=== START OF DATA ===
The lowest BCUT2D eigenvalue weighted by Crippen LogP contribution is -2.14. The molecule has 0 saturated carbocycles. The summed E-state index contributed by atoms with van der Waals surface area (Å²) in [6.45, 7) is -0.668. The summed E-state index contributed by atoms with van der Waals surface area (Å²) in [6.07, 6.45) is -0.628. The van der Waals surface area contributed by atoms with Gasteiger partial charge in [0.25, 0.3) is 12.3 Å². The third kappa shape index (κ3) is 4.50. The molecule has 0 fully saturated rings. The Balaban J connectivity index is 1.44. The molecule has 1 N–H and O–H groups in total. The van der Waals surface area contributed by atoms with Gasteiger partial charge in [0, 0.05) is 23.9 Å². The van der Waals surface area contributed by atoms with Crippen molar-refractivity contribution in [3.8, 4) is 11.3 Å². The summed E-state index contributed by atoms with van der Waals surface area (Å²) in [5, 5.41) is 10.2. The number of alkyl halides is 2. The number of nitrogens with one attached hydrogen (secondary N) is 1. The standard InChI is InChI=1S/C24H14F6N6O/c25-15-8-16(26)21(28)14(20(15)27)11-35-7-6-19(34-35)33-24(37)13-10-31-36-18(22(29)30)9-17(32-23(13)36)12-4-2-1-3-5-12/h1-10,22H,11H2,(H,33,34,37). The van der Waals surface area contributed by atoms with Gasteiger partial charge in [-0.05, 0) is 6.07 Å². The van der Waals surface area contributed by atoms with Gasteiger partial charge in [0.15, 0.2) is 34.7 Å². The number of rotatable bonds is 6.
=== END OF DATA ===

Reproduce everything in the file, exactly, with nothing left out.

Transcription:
The lowest BCUT2D eigenvalue weighted by Crippen LogP contribution is -2.14. The molecule has 0 saturated carbocycles. The summed E-state index contributed by atoms with van der Waals surface area (Å²) in [6.45, 7) is -0.668. The summed E-state index contributed by atoms with van der Waals surface area (Å²) in [6.07, 6.45) is -0.628. The van der Waals surface area contributed by atoms with Gasteiger partial charge in [0.25, 0.3) is 12.3 Å². The third kappa shape index (κ3) is 4.50. The molecule has 0 fully saturated rings. The Balaban J connectivity index is 1.44. The molecule has 1 N–H and O–H groups in total. The van der Waals surface area contributed by atoms with Gasteiger partial charge in [0, 0.05) is 23.9 Å². The van der Waals surface area contributed by atoms with Crippen molar-refractivity contribution in [3.8, 4) is 11.3 Å². The summed E-state index contributed by atoms with van der Waals surface area (Å²) in [5, 5.41) is 10.2. The number of alkyl halides is 2. The number of nitrogens with one attached hydrogen (secondary N) is 1. The standard InChI is InChI=1S/C24H14F6N6O/c25-15-8-16(26)21(28)14(20(15)27)11-35-7-6-19(34-35)33-24(37)13-10-31-36-18(22(29)30)9-17(32-23(13)36)12-4-2-1-3-5-12/h1-10,22H,11H2,(H,33,34,37). The van der Waals surface area contributed by atoms with Gasteiger partial charge in [-0.05, 0) is 6.07 Å². The van der Waals surface area contributed by atoms with Gasteiger partial charge in [0.15, 0.2) is 34.7 Å². The number of rotatable bonds is 6.